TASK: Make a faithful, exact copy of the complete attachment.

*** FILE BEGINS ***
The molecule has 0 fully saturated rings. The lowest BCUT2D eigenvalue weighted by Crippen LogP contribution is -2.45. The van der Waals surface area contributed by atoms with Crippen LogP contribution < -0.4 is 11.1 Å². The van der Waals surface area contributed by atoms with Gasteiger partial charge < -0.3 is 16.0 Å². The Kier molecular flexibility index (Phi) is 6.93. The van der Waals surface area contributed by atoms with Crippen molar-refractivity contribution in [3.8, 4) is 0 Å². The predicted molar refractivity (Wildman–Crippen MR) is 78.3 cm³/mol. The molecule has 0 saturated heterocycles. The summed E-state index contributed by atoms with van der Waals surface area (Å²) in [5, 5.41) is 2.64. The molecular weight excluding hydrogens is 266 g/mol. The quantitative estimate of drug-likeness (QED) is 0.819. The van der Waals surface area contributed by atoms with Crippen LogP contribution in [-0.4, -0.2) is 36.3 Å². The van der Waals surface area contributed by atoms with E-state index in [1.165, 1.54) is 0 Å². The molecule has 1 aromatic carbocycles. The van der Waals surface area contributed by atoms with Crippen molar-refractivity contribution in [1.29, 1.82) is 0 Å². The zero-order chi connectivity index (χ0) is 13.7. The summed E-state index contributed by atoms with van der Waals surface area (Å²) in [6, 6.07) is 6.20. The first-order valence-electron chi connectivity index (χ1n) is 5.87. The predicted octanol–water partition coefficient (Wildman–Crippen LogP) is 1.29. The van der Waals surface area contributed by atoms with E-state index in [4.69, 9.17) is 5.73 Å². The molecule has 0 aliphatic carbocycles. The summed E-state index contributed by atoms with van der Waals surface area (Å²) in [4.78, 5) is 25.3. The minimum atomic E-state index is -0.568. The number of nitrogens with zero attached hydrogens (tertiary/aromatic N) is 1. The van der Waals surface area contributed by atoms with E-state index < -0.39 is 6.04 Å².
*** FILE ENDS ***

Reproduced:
The molecule has 0 fully saturated rings. The lowest BCUT2D eigenvalue weighted by Crippen LogP contribution is -2.45. The van der Waals surface area contributed by atoms with Crippen LogP contribution < -0.4 is 11.1 Å². The van der Waals surface area contributed by atoms with Gasteiger partial charge < -0.3 is 16.0 Å². The Kier molecular flexibility index (Phi) is 6.93. The van der Waals surface area contributed by atoms with Crippen molar-refractivity contribution in [3.8, 4) is 0 Å². The predicted molar refractivity (Wildman–Crippen MR) is 78.3 cm³/mol. The molecule has 0 saturated heterocycles. The summed E-state index contributed by atoms with van der Waals surface area (Å²) in [5, 5.41) is 2.64. The molecular weight excluding hydrogens is 266 g/mol. The quantitative estimate of drug-likeness (QED) is 0.819. The van der Waals surface area contributed by atoms with Crippen LogP contribution in [-0.4, -0.2) is 36.3 Å². The van der Waals surface area contributed by atoms with E-state index in [1.165, 1.54) is 0 Å². The molecule has 1 aromatic carbocycles. The van der Waals surface area contributed by atoms with Crippen molar-refractivity contribution in [1.29, 1.82) is 0 Å². The zero-order chi connectivity index (χ0) is 13.7. The summed E-state index contributed by atoms with van der Waals surface area (Å²) in [6, 6.07) is 6.20. The first-order valence-electron chi connectivity index (χ1n) is 5.87. The predicted octanol–water partition coefficient (Wildman–Crippen LogP) is 1.29. The van der Waals surface area contributed by atoms with E-state index in [4.69, 9.17) is 5.73 Å². The molecule has 0 aliphatic carbocycles. The summed E-state index contributed by atoms with van der Waals surface area (Å²) in [4.78, 5) is 25.3. The minimum atomic E-state index is -0.568. The number of nitrogens with zero attached hydrogens (tertiary/aromatic N) is 1. The van der Waals surface area contributed by atoms with E-state index < -0.39 is 6.04 Å².